You left because you felt burned out. Is this a common problem and what does the industry do to help people with it?
Yes I felt burned out. It is a common problem in this industry and others. Burning out in this case may or may not be related to Post Traumatic Stress Disorder, but fortunately there are programs and research ongoing concerning PTSD. Counseling and institutional support is much better than it was 20 years ago. One of the biggest changes, in my opinion, is that the stigma of PTSD or burning out or failure to cope (choose a name), is abating. Now that PTSD is acknowledged and accepted as being common and/or real, positive steps are being made.
When did you know you wanted to write about all of this, and are you writing anything else these days?
A date is kind of hard to give, but I think I can give an answer nonetheless. As I said above I started writing down various stories as anecdotes or even homilies that I told to friends as kind of dinner conversation. I wrote seven of these and put them in chronological order and liked what I saw. There was personal growth and informative content. I gave these assembled dinner conversation pieces to some close friends and received positive reinforcement. One physician friend commented that the readings allowed her to understand how and why I was so oriented with my research towards “helping people.” Helping people was a theme in the assembled chapters and these chapters eventually were joined by others to form, My Ambulance Education.
As far as writing anything else these days, yes. There are two parts to that answer though. I am constantly writing grants and research papers and that continues as a kind of slow burn in my career. Part two of that answer is that I have a second book that continues where My Ambulance Education leaves off. The working title is, How I Survived My Graduate Education, and is about choosing and obtaining a Ph.D. in the sciences at Michigan State. So a kind of “education” series is being built. I’m currently trying to find a publisher so we shall see how this goes. I also blog concerning my work and writings and this is found at www.josephfclark.com/blog. The blog is a mixture of ambulance, science, research that is relevant to what I am doing personally and professionally.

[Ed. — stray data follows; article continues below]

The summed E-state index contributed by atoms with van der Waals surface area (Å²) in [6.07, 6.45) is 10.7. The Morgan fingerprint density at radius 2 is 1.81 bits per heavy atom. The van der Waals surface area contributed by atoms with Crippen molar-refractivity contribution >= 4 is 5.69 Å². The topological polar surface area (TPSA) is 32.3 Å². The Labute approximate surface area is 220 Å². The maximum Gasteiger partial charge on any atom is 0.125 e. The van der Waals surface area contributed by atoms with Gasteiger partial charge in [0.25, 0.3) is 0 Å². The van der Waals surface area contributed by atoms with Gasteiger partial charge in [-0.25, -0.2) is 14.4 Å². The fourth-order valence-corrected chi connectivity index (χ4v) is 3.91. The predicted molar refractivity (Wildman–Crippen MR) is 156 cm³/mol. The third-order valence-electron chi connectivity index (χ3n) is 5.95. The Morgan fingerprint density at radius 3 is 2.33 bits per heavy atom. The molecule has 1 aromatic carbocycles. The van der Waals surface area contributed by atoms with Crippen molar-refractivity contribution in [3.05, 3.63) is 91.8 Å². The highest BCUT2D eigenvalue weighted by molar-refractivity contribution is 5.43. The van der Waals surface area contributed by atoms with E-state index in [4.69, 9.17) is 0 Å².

I find your life--and your work--fascinating. Can you talk a bit about it here?
Thank you so much for the comment and question. I truly love what I do. I’m a college professor doing research and teaching. Much of my teaching is mentoring graduate students and my research is concerning the causes, diagnosis and treatment of stroke and neurologic disorders. We have discovered a molecule that was completely unknown that is in the spinal fluid of patients with some kinds of stroke, hemorrhagic stroke specifically. It is so cool to discover something that has never been seen, published or patented before and to realize that it may be important in treating people. It will take years for our current research to be used in hospitals, but I do believe that today’s research will be tomorrow’s cutting edge treatment. I’m privileged to be part of this work and leading a great team of people trying to “help people” and save lives.
My time on the ambulance started me off trying to help one person at a time and now my research is still trying to “help people” but now with the possibility to help thousands of patients suffering from stroke. I really love my life and enjoy what I do. My hope is that the work that I do in my lifetime will benefit humanity long after I am gone.